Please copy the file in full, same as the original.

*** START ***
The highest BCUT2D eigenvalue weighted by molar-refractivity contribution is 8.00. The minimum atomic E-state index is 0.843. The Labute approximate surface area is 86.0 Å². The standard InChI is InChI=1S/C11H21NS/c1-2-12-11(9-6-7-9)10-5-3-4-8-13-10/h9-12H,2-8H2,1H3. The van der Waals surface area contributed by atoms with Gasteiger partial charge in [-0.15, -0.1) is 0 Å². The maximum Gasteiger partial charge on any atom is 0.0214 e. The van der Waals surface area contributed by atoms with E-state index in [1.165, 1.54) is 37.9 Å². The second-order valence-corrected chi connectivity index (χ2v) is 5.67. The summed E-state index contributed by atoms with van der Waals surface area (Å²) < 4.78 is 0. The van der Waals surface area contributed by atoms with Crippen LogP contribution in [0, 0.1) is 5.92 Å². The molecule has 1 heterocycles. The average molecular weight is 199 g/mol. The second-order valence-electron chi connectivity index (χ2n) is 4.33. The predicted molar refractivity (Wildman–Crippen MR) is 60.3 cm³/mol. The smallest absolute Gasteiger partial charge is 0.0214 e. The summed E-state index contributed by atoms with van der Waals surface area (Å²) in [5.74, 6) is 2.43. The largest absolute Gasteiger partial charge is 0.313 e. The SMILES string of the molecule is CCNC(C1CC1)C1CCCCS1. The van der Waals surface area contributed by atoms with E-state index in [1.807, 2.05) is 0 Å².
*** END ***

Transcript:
The highest BCUT2D eigenvalue weighted by molar-refractivity contribution is 8.00. The minimum atomic E-state index is 0.843. The Labute approximate surface area is 86.0 Å². The standard InChI is InChI=1S/C11H21NS/c1-2-12-11(9-6-7-9)10-5-3-4-8-13-10/h9-12H,2-8H2,1H3. The van der Waals surface area contributed by atoms with Gasteiger partial charge in [-0.15, -0.1) is 0 Å². The maximum Gasteiger partial charge on any atom is 0.0214 e. The van der Waals surface area contributed by atoms with E-state index in [1.165, 1.54) is 37.9 Å². The second-order valence-corrected chi connectivity index (χ2v) is 5.67. The summed E-state index contributed by atoms with van der Waals surface area (Å²) < 4.78 is 0. The van der Waals surface area contributed by atoms with Crippen LogP contribution in [0, 0.1) is 5.92 Å². The molecule has 1 heterocycles. The average molecular weight is 199 g/mol. The second-order valence-electron chi connectivity index (χ2n) is 4.33. The predicted molar refractivity (Wildman–Crippen MR) is 60.3 cm³/mol. The smallest absolute Gasteiger partial charge is 0.0214 e. The summed E-state index contributed by atoms with van der Waals surface area (Å²) in [5.74, 6) is 2.43. The largest absolute Gasteiger partial charge is 0.313 e. The SMILES string of the molecule is CCNC(C1CC1)C1CCCCS1. The van der Waals surface area contributed by atoms with E-state index in [1.807, 2.05) is 0 Å².